Baklava, Biscotti, and an Irishman (Aspden)

Baklava, Biscotti, and an Irishman 
Kathy Aspden, 2016
Blue Shoe Publishing
302 pp.
ISBN-13: 9781533022004

Nothing can be done to take back that tiny millisecond when one soul recognizes another.

Artfully weaving together three lives, three coasts and three generations, Kathy Aspden's breathtaking debut, Baklava, Biscotti, and an Irishman is a dazzling pastiche of love, deception, acceptance and forgiveness.

When the choices that Teressa, Danny and Gregory make intersect with circumstances out of their control, they must straddle a fine line between what is right and what is unimaginable to live without. What would I do for the sake of a child?

Baklava, Biscotti, and an Irishman is a deeply moving story about the dynamics of love and loss, and what it takes to survive both. (From the publisher.)

Author Bio
Kathy Aspden lives with her family on Cape Cod, Massachusetts, and is a freelance writer for a of screenplays, including the feature-length films, An Inconvenient Miracle and Only Words. Her movie short, The First of the Month was chosen as an official selection for the 15 Minutes of Fame Festival in Orlando, Florida. (From the publisher.)

Book Reviews
Kathy Aspen's debut novel, Baklava, Biscotti, and an Irishman, is written with a quick wit and a sincere heart, weaving a twisting tale of passion, deceit, and redemption. It made me feel the weight of life (or as Milan Kundera put it, the unbearable lightness of being) with all its trade-offs and conflicting desires/emotions/ideals.
Tim Miller - Cape Cod Times

Discussion Questions
1. Baklava, Biscotti, and an Irishman began as a single question: Is it soul recognition that determines who we love, thereby making human relationships somewhat out of our control? What do you think about this concept?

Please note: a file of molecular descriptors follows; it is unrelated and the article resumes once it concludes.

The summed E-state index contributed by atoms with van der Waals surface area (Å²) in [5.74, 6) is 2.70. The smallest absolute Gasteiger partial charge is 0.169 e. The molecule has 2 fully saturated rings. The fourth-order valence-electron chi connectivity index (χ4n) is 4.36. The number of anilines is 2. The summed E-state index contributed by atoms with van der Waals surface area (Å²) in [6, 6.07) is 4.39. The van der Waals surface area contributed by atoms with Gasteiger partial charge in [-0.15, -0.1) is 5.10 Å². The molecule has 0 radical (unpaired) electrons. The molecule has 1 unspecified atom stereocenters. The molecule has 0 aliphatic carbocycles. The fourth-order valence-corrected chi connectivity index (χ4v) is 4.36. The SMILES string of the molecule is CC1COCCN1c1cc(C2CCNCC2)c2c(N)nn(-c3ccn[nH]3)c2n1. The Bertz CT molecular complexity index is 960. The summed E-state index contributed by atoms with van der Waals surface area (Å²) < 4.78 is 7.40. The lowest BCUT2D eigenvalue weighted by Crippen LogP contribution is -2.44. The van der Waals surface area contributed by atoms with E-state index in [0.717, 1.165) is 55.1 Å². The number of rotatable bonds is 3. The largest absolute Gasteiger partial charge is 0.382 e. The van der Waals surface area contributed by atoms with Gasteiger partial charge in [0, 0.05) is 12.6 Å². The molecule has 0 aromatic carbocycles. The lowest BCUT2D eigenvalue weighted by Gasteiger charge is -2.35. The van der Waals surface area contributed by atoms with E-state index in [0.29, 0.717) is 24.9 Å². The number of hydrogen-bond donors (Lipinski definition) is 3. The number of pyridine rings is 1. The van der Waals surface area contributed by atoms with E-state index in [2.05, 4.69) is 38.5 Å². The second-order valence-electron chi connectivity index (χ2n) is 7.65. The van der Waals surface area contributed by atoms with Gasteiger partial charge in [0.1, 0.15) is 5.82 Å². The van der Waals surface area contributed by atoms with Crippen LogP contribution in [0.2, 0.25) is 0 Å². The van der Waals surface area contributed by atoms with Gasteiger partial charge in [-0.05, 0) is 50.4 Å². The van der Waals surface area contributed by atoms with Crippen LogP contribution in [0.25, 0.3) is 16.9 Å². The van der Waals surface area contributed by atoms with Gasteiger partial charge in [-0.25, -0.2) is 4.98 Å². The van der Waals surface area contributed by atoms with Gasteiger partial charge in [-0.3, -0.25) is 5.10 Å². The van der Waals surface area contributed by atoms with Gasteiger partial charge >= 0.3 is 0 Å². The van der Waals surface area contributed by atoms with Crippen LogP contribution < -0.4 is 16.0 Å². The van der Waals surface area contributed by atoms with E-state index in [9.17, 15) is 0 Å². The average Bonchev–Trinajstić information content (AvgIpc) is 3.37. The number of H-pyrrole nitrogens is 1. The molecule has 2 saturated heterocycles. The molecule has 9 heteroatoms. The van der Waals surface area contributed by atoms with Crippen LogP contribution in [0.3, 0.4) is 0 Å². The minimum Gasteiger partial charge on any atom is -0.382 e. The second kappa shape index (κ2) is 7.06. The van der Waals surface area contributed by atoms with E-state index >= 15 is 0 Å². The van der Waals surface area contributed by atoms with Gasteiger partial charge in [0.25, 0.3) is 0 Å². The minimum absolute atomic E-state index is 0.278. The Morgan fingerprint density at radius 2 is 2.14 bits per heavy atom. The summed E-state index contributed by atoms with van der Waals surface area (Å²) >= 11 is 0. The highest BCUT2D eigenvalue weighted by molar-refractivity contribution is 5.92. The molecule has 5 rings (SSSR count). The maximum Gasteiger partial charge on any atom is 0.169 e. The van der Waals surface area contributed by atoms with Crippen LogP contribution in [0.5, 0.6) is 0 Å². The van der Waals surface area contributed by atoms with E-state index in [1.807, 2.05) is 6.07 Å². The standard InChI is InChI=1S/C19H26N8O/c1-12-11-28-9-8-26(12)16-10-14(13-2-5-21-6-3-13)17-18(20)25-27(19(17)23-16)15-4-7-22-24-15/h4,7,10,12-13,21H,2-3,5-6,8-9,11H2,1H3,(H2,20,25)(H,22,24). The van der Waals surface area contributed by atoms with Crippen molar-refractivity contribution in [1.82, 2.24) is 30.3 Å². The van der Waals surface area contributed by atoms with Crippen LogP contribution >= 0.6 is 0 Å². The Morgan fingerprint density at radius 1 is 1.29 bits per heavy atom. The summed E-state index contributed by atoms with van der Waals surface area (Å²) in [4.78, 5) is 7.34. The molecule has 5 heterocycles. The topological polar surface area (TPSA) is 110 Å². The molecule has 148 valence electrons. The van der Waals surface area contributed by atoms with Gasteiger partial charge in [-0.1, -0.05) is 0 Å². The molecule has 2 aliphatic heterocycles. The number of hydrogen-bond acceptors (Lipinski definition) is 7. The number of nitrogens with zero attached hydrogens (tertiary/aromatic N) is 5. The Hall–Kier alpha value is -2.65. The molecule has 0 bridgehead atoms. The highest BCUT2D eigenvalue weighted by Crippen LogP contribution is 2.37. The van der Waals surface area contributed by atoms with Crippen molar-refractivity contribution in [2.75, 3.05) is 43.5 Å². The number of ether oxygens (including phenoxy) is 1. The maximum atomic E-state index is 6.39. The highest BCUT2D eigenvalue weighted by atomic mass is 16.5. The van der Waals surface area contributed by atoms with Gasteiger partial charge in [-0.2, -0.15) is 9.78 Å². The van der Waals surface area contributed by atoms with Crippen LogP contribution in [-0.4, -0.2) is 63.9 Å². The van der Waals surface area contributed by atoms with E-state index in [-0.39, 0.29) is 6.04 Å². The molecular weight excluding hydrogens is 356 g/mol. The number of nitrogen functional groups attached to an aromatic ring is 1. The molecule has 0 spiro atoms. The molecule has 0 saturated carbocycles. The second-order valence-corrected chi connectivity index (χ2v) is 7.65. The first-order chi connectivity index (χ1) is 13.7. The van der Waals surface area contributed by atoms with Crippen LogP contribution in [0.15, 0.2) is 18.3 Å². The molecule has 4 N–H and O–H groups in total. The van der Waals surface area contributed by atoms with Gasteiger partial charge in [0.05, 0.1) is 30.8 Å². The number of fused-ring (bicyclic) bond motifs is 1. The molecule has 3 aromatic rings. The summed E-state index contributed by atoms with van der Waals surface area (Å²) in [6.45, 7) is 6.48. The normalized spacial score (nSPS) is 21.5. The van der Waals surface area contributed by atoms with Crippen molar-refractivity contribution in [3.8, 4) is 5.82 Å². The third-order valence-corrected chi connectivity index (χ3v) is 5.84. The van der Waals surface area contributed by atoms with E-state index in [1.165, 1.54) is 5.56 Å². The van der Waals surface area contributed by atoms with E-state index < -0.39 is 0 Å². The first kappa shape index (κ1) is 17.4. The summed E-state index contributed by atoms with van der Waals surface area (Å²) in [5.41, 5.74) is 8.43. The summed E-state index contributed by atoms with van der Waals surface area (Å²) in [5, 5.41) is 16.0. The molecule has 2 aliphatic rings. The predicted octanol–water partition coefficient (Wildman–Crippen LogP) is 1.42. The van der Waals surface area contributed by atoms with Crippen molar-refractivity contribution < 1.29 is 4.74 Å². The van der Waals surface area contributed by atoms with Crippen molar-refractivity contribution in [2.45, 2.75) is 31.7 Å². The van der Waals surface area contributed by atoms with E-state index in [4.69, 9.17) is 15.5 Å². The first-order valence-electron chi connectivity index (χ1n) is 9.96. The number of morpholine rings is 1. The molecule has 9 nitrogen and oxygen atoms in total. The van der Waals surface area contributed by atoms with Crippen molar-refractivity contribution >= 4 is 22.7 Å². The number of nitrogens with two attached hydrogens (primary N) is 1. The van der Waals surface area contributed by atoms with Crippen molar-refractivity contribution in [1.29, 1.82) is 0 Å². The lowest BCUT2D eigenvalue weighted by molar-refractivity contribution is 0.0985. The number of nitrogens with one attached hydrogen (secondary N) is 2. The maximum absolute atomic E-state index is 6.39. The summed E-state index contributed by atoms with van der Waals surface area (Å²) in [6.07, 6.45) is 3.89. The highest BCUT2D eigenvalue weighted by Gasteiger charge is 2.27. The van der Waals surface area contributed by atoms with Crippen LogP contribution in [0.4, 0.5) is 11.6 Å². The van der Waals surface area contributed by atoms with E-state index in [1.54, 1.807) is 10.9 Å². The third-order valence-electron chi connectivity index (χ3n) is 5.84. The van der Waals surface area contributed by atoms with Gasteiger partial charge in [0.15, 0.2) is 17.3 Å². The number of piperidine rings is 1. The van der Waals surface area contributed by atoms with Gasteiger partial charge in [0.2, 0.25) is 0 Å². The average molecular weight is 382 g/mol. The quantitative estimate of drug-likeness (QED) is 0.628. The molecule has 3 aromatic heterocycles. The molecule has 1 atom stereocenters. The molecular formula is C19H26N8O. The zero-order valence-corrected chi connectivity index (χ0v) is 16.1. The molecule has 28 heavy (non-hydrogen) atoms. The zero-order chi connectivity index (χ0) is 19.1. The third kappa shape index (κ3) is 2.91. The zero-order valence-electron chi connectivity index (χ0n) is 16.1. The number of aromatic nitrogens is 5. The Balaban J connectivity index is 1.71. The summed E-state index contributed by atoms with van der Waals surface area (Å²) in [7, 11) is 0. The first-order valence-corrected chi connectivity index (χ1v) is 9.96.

2. Teressa is the common thread between the main characters in this novel. Do you feel that the principal story is hers?

3. For centuries, and in many cultures, women have looked the other way when it came to infidelity. In this case, it's a man who looks the other way. Other than love and loyalty, what factors allowed him to do so, even before he knew the entire story?

4. Was the glimpse (given through Joseph Costas' eyes) into the three months that Teres and Danny were away enough for you to imagine the conversations leading to the choice they made?

5. The deja vu of history repeating itself throughout the story is a common thread. If you can look back into your own family history, have there been situations and scenarios where you can see a pattern of repetition or, in the case of good fortune, serendipity?

6. "God, I hope no one ever judges me by my worst day or my worst deed," is what Mike Donohoe says when Gregory tells him about his father's crime. It's a powerful statement. How does that apply to the way in which we view mistakes and misjudgments in today's world?